Few things are more difficult, complex and downright confusing than trying to pick the best health insurance plan for yourself and your family.

But the task may now be easier for those who get coverage through an employer or buy it on the individual market.

Last week, the national health reform law began requiring insurers to give consumers a summary of benefits and coverage that should make it easier to do apples-to-apples comparisons of plans.

Such forms must follow a similar format and use plain English, rather than industry jargon.

Consumer advocates who sought the change say the forms are similar to the standardized nutrition labels on food items.

"When insurance is described using the same format for each plan, it makes it so much easier for consumers to compare," said Lynn Quincy, senior health policy analyst for Consumers Union, a division of Consumer Reports.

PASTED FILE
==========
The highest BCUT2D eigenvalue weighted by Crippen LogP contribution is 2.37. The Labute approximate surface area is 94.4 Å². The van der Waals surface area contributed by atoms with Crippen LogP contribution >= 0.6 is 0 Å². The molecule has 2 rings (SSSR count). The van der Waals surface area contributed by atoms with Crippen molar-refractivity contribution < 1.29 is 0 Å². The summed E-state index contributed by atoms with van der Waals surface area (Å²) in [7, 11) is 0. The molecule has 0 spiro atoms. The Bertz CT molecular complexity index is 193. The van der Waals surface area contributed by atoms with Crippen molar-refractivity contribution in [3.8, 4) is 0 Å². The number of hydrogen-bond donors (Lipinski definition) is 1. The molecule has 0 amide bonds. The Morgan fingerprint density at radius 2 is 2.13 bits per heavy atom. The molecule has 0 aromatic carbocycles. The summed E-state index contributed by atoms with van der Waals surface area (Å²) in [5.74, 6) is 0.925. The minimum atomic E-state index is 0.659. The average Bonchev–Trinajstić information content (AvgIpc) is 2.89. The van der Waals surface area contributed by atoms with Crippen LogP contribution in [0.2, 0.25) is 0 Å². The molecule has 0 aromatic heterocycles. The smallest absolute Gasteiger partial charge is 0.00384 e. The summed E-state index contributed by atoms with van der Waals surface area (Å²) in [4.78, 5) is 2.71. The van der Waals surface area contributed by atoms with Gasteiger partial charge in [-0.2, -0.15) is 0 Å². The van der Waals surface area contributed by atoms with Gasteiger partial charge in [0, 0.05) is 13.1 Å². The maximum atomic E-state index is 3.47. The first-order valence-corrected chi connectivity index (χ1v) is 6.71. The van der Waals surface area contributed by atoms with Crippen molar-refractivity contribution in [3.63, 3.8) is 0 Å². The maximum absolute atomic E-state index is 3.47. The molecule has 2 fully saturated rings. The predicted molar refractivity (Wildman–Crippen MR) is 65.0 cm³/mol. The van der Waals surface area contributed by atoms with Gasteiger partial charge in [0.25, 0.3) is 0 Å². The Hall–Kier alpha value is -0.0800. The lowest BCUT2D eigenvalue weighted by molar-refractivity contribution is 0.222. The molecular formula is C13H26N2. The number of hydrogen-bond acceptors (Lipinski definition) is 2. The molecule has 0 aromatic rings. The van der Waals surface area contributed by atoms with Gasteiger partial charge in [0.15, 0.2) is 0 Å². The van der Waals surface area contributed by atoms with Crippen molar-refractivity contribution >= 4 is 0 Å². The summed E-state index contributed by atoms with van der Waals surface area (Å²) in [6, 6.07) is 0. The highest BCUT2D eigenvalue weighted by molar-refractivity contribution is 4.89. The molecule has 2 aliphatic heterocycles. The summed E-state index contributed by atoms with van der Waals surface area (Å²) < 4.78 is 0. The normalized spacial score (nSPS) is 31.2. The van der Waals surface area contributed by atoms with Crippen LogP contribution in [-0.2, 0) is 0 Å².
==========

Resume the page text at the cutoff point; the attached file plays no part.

The fact sheets will clearly detail deductibles, out-of-pocket limits, co-payments for services, what is covered and what is not, and whether referrals are needed to see a specialist. The information will be in the same place on the forms from each insurer.

The documents will also include a couple of hypothetical examples showing how much consumers might pay for having a baby or managing type 2 diabetes under each plan.

Consumer advocates say the summaries, which are not required for Medicare plans, will help consumers avoid buying insurance plans that don't fit their needs or being surprised by unexpected gaps in coverage.

The requirement kicks in just as the annual enrollment period opens at many companies, a time when employees select their plan for 2013.

Those who do not receive such summaries should request them from insurers or their company benefits manager, Quincy said.

Some insurers have criticized the summaries as a new administrative burden that will drive up the cost of coverage. But consumer advocates counter that the summaries should help people make better informed decisions.

"Our previous consumer testing showed that people dread purchasing insurance largely because they don't understand it," Quincy said.

Sandy Kleffman covers health. Contact her at 510-293-2478. Follow her at Twitter.com/skleffman.